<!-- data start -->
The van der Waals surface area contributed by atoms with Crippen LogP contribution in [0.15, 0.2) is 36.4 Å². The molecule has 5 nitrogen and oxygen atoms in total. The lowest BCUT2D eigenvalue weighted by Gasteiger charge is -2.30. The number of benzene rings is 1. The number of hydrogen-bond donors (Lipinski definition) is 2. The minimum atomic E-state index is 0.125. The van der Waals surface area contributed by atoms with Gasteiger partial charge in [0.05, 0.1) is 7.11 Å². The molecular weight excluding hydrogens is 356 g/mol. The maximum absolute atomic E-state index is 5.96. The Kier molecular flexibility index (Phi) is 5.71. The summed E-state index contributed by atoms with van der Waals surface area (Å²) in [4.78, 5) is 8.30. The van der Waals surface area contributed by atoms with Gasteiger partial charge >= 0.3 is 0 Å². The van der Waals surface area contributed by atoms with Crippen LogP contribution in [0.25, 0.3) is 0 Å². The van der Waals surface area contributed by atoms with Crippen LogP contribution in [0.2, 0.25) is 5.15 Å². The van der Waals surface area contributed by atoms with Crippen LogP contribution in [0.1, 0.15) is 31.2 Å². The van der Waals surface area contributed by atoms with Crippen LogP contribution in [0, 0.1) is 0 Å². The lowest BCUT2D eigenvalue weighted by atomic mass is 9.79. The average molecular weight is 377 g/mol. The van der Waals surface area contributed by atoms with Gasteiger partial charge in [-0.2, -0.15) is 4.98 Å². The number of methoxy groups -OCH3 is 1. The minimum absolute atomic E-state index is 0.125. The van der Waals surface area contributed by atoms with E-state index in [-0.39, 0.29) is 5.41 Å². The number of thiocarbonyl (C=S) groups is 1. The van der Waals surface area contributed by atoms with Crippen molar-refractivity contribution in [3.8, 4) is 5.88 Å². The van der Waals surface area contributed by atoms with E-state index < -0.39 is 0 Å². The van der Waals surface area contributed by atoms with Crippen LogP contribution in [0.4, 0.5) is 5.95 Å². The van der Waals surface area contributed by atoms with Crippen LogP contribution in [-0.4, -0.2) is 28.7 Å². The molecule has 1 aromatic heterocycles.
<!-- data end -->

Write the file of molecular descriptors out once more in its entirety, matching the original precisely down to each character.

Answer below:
The van der Waals surface area contributed by atoms with Crippen LogP contribution in [0.15, 0.2) is 36.4 Å². The molecule has 5 nitrogen and oxygen atoms in total. The lowest BCUT2D eigenvalue weighted by Gasteiger charge is -2.30. The number of benzene rings is 1. The number of hydrogen-bond donors (Lipinski definition) is 2. The minimum atomic E-state index is 0.125. The van der Waals surface area contributed by atoms with Gasteiger partial charge in [0.05, 0.1) is 7.11 Å². The molecular weight excluding hydrogens is 356 g/mol. The maximum absolute atomic E-state index is 5.96. The Kier molecular flexibility index (Phi) is 5.71. The summed E-state index contributed by atoms with van der Waals surface area (Å²) in [4.78, 5) is 8.30. The van der Waals surface area contributed by atoms with Gasteiger partial charge >= 0.3 is 0 Å². The van der Waals surface area contributed by atoms with Crippen LogP contribution in [0.25, 0.3) is 0 Å². The van der Waals surface area contributed by atoms with Crippen LogP contribution in [0.2, 0.25) is 5.15 Å². The van der Waals surface area contributed by atoms with Crippen LogP contribution in [0.1, 0.15) is 31.2 Å². The van der Waals surface area contributed by atoms with Crippen LogP contribution in [0, 0.1) is 0 Å². The lowest BCUT2D eigenvalue weighted by atomic mass is 9.79. The average molecular weight is 377 g/mol. The van der Waals surface area contributed by atoms with Gasteiger partial charge in [-0.2, -0.15) is 4.98 Å². The number of methoxy groups -OCH3 is 1. The minimum absolute atomic E-state index is 0.125. The van der Waals surface area contributed by atoms with E-state index in [-0.39, 0.29) is 5.41 Å². The number of thiocarbonyl (C=S) groups is 1. The van der Waals surface area contributed by atoms with Crippen molar-refractivity contribution in [3.8, 4) is 5.88 Å². The van der Waals surface area contributed by atoms with E-state index < -0.39 is 0 Å². The van der Waals surface area contributed by atoms with Crippen LogP contribution in [0.4, 0.5) is 5.95 Å². The van der Waals surface area contributed by atoms with Crippen LogP contribution in [-0.4, -0.2) is 28.7 Å². The molecule has 1 aromatic heterocycles.